EarthWorks Designs - How-To - Know Your Pliers
Know Your Pliers

by Blaise Hartley


A key ingredient of successful maille-making is to have the right tools for the job. Newcomers are always posting requests for advice on what tools to buy, but rarely does anyone explain or describe the tools suggested. This article is intended to help clarify the area of pliers, especially in the area of names, which are often confused. It is by no means a comprehensive listing of every pliers type known to man, but rather a simple overview of those commonly used by maillers.

There are three main types of pliers, Flat-Nose, Needle-Nose, and Chain-Nose. Two other commonly used subtypes are the Hook-Nose (sometimes called Bent-Nose), which is derived from the Chain-Nose pliers, and the Linesman's, which is derived from the Flat-Nose pliers. All five of these pliers types are described below.

The Flat-Nose pliers are, unsurprisingly, pliers whose tips are broad and rectangular in cross section:

These pliers are most useful for heavy work, usually gripping and holding a piece while another type of pliers is used to work it, or squeezing/twisting a piece into shape.

The Needle-Nose pliers have tips which are tapered and round, and in some cases even pointed (rather like needles):

These pliers are normally used for finer work, such as shaping curves or making rounded bends in wire. Note that these pliers are often confused with Chain-Nose pliers, as described below.

The Chain-Nose pliers are probably the most all-around useful pliers to a mailler. The inside of the jaw is flat, like a Flat-Nose, while the outside is round, like a Needle-Nose. The tips are D-shaped:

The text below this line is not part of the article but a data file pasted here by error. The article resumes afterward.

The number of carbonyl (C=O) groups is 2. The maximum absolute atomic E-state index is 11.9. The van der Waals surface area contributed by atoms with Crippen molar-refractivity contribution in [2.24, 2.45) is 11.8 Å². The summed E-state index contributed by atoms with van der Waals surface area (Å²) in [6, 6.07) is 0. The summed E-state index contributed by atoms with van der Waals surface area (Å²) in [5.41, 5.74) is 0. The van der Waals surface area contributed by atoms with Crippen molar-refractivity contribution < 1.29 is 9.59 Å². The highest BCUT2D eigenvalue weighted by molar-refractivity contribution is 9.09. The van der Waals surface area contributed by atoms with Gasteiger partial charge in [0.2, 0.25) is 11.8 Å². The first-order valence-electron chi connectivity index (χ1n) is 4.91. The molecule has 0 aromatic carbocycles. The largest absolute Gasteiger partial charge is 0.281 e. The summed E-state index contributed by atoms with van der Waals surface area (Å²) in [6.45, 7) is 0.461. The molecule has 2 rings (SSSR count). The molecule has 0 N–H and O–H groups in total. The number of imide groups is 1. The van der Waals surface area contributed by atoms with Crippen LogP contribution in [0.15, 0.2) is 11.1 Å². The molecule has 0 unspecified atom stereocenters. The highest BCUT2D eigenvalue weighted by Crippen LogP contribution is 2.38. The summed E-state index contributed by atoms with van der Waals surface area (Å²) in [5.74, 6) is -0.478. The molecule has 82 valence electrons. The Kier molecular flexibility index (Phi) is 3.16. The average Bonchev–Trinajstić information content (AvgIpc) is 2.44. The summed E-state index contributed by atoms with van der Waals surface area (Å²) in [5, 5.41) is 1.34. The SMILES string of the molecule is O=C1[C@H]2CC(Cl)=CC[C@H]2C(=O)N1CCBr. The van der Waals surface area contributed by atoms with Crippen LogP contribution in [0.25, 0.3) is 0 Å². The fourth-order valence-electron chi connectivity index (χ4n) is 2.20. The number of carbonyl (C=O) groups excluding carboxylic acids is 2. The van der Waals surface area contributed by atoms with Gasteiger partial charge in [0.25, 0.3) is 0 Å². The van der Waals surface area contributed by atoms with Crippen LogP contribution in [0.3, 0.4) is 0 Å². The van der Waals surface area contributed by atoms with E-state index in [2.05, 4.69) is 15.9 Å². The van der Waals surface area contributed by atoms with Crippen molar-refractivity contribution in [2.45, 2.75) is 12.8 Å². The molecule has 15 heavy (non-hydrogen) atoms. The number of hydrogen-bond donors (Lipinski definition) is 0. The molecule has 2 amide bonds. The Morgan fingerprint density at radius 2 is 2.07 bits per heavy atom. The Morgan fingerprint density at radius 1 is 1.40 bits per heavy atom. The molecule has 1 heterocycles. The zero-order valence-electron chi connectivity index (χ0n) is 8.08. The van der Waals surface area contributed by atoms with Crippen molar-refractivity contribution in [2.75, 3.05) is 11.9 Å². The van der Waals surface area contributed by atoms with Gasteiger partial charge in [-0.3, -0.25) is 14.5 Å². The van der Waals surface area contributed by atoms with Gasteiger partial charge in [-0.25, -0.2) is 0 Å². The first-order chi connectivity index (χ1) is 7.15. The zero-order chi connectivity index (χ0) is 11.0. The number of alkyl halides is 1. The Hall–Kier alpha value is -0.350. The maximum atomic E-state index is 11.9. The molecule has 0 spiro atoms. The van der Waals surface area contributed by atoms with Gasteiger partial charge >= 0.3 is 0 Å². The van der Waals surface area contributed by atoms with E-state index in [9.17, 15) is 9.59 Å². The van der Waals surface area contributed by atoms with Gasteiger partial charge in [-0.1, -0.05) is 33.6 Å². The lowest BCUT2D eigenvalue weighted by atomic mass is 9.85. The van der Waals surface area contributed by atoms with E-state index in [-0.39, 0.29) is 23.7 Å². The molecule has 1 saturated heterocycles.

These are the generalist's pliers. Some maillers need no other kind of pliers to get the job done.

The Hook-Nose pliers have the same tips as Chain-Nose, only the last quarter( or so) of the jaws are hooked downward anywhere from 30 to 90. These are often used by maillers with wrist problems, as they are more ergonomically designed for some tasks.

The Linesman's pliers have tips much like Flat-Nose, but they are much thicker. Additionally, the first half-inch (or so) of the jaws are hollowed out and sharpened, allowing them to be used as cutters, as well as pliers. Linesman's tend to be big, strong, and chunky, which makes them great for working hard metals in large sizes, such as those used in armor or what has of-late come to be known as "macro-maille".

All of the pliers described above except for the Needle-Nose can have smooth or toothed jaws. Teeth are sometimes needed to gain purchase on hard or large pieces, but generally speaking, maillers use smooth-jawed pliers to avoid excessive tooling marks on their work.


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